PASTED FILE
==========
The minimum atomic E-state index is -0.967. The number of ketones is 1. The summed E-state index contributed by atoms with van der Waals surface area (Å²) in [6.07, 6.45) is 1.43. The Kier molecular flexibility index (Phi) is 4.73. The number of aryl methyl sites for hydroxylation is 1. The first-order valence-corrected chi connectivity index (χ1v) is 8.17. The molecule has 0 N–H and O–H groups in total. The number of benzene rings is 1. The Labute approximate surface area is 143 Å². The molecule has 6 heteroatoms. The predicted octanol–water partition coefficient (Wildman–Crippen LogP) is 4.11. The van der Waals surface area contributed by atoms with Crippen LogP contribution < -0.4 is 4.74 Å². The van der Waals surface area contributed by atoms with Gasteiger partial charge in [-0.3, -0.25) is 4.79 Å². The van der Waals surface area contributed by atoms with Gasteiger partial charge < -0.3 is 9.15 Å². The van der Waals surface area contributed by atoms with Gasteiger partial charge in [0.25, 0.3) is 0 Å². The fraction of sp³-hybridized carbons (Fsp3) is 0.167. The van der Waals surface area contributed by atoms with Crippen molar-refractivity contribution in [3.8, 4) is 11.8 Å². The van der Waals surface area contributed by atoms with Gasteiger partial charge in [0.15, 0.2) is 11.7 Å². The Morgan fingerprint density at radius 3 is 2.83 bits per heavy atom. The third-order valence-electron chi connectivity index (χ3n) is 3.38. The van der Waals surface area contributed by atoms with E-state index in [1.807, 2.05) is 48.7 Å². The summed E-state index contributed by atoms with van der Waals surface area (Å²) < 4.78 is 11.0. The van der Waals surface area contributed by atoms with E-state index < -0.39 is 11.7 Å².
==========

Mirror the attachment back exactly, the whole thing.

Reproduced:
The minimum atomic E-state index is -0.967. The number of ketones is 1. The summed E-state index contributed by atoms with van der Waals surface area (Å²) in [6.07, 6.45) is 1.43. The Kier molecular flexibility index (Phi) is 4.73. The number of aryl methyl sites for hydroxylation is 1. The first-order valence-corrected chi connectivity index (χ1v) is 8.17. The molecule has 0 N–H and O–H groups in total. The number of benzene rings is 1. The Labute approximate surface area is 143 Å². The molecule has 6 heteroatoms. The predicted octanol–water partition coefficient (Wildman–Crippen LogP) is 4.11. The van der Waals surface area contributed by atoms with Crippen LogP contribution < -0.4 is 4.74 Å². The van der Waals surface area contributed by atoms with Gasteiger partial charge in [-0.3, -0.25) is 4.79 Å². The van der Waals surface area contributed by atoms with Gasteiger partial charge < -0.3 is 9.15 Å². The van der Waals surface area contributed by atoms with Gasteiger partial charge in [0.25, 0.3) is 0 Å². The fraction of sp³-hybridized carbons (Fsp3) is 0.167. The van der Waals surface area contributed by atoms with Crippen molar-refractivity contribution in [3.8, 4) is 11.8 Å². The van der Waals surface area contributed by atoms with Gasteiger partial charge in [0.15, 0.2) is 11.7 Å². The Morgan fingerprint density at radius 3 is 2.83 bits per heavy atom. The third-order valence-electron chi connectivity index (χ3n) is 3.38. The van der Waals surface area contributed by atoms with E-state index in [1.807, 2.05) is 48.7 Å². The summed E-state index contributed by atoms with van der Waals surface area (Å²) < 4.78 is 11.0. The van der Waals surface area contributed by atoms with E-state index < -0.39 is 11.7 Å².